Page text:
Eco-Friendly Eating: You Don't Have to be Vegan

Eco-Friendly Eating: You Don't Have to be Vegan

We’ve all heard that cows cause global warming, but what are the facts behind that? Does brisket really impact the world that much?

Research shows that in fact, it does. For this to make sense though, it helps to remember the size of the cattle industry, which boasts 37.6 million beef and dairy cows in the U.S. alone. Globally, 33% of greenhouse gas emissions come from food production, and over half of the emissions coming from food production are from the meat industry. In other words, “The use of cows, pigs and other animals for food … is responsible for 57% of all food production emissions …. Beef alone accounts for a quarter of [these] emissions.”

The past century has seen the fastest rise of fossil fuels being produced by humans on record. This rise in fossil fuels is causing the earth to warm, generating a negative ripple effect through our ecosystems. With the meat industry tripling within the past fifty years, it's producing a substantial amount of greenhouse gases, it’s important to cut our meat consumption and encourage others to do the same.

Obviously, it’s not always a viable option to cut meat or animal products completely out of your diet, so what are some other options besides going completely vegan or vegetarian that would still greatly help the earth? Choose one or more options from the following list to try and let us know how it goes!

  1. Make half of your weekly meals vegetarian, or join in on "Meatless Mondays."

The point of this tip is to encourage you to reduce the amount of meat you consume every week. Maybe you take one day a week to consciously make your “vegetarian day.” For example, if everyone in the United States made one day of the week their “Meatless Monday” for one year, it “would be equivalent to taking over 1.6 million cars off the road for a year or recycling 2.7 million tons of waste instead of discarding it in landfills. This reduction is also greater than the … impact of … all current vegans.”

If you’re worried about finding vegetarian meals to cook, there are an infinite number of recipes at your fingertips! You could start by making a favorite meal minus the meat, or check out Pick Up Limes, Carleigh Bodrug, or Fit Green Mind as starting points.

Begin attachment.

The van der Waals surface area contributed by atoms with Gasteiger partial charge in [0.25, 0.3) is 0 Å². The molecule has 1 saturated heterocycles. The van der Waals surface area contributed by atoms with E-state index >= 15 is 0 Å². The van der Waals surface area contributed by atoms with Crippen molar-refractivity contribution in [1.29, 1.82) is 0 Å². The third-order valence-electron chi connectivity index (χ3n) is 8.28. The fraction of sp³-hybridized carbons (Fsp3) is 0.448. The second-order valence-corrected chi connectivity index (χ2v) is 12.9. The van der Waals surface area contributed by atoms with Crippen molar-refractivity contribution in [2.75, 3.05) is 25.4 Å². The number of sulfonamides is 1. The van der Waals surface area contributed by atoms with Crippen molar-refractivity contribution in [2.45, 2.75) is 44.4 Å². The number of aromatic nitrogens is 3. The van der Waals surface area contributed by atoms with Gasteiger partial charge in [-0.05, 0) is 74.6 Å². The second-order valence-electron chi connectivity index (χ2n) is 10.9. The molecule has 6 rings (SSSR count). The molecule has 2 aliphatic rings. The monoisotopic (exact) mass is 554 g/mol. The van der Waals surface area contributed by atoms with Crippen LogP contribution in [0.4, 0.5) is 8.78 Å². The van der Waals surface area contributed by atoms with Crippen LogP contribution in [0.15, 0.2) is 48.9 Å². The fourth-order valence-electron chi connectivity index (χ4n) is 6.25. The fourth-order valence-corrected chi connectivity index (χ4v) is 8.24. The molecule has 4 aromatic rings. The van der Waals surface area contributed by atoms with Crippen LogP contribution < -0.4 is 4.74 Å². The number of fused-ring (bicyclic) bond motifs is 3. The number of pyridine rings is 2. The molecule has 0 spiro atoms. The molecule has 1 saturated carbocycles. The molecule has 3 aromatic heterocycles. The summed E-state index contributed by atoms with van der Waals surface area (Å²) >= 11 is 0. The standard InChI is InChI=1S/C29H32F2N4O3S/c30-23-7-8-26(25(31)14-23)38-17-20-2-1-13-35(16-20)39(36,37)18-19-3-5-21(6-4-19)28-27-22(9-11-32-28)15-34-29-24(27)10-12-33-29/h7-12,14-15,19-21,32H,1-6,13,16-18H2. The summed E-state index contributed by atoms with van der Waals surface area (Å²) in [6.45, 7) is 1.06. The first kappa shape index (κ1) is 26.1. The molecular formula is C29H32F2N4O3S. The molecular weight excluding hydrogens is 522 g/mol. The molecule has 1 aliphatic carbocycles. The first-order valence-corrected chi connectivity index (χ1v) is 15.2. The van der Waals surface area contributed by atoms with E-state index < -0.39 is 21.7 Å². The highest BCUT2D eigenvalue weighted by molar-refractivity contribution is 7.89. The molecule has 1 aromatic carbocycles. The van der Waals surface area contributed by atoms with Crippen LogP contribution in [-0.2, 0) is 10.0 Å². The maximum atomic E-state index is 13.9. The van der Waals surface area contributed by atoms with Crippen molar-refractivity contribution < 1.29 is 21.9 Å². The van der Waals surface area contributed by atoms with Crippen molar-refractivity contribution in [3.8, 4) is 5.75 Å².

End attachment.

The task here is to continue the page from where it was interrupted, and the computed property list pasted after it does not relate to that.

1. Eat vegetarian when you eat out.

Although some restaurants are obviously not the most sustainable, there are plenty working towards becoming more environmentally friendly by expanding their menus. Many have started carrying vegan and vegetarian options, including some in downtown York like Prince Street Café, Hamir’s Indian FusionArchetype Pizza, and World Grills. If you don’t live in York but are looking for vegan or vegetarian food, the app/website Happy Cow shows restaurants with vegetarian and vegan options.

  1. Only eat meat when you eat out.

Though completely contradictory to the previous point, this choice is another completely valid eco-friendly direction to take. If you decide to only eat meat when you eat out (assuming this is about once a week) the positive impact that will have on the environment is great! This alternative dietary lifestyle is akin to being a homebody vegetarian. Someone who doesn’t cook meat for themselves, but will eat it when out and about, visiting friends, on vacation, etc. Expanding on the stats from Meatless Mondays, if you went 6 days a week without meat for a year, it would be equivalent to taking over 9.6 million cars off the road for a year or recycling 16.2 million tons of waste.

  1. Just eat birds.

A silly, yet doable statement! Beef can produce 3 times more greenhouse gas emissions than chickens do annually. If you look at greenhouse gas emissions per kilogram of food product, cows actually produces up to 10 times more greenhouse gases than chicken. These emissions come from the processing of beef including the food waste produced, and the amount of land/food it takes to care for the animals. By eating chicken, turkey, or poultry in general, you will be helping our earth, albeit in a seemingly small way. Even so, your change could cause a butterfly effect, influencing the people in your life to make the change as well. Our choices to reduce our personal carbon footprints indicate the changes we as consumers want big corporations to make.

There are so many more steps you can take to reduce meat consumption than the ones listed here! If these don’t work for you, come up with your own ways to reduce meat consumption and put them in the comment section below! If you're comfortable, you can even share about your lifestyle change with friends in non-invasive ways, like having them over for a homecooked vegetarian meal or cooking up some veggie burgers as an alternative option for gatherings this summer.

It’s a good thing to examine the different areas of impact our lives have on our planet. We really don’t have a second earth to turn to, so we need to try to reverse the damage consumerism has caused as best we can (one veggie burger at a time).


M, Monika. How Many Cows Are In The US: A State-By-State Head Count. World Animal Foundation.

M, Oliver. Meat accounts for nearly 60% of all greenhouse gases from food production, study finds. The Guardian.

What Is Climate Change? United Nations.

The Benefits of Meatless Monday. GRACE Communications Foundation.

Meat, Menus and Meatless Monday. Johns Hopkins Center for a Livable Future.

R, Hannah. The carbon footprint of foods: are differences explained by the impacts of methane? Our World in Data.

Global Warming: How Does It Relate to Poultry? The University of Georgia.

R, Hannah, Pablo Rosado, and Max Roser. Meat and Dairy Production. Our World in Data.

Regresar al blog

Deja un comentario

Ten en cuenta que los comentarios deben aprobarse antes de que se publiquen.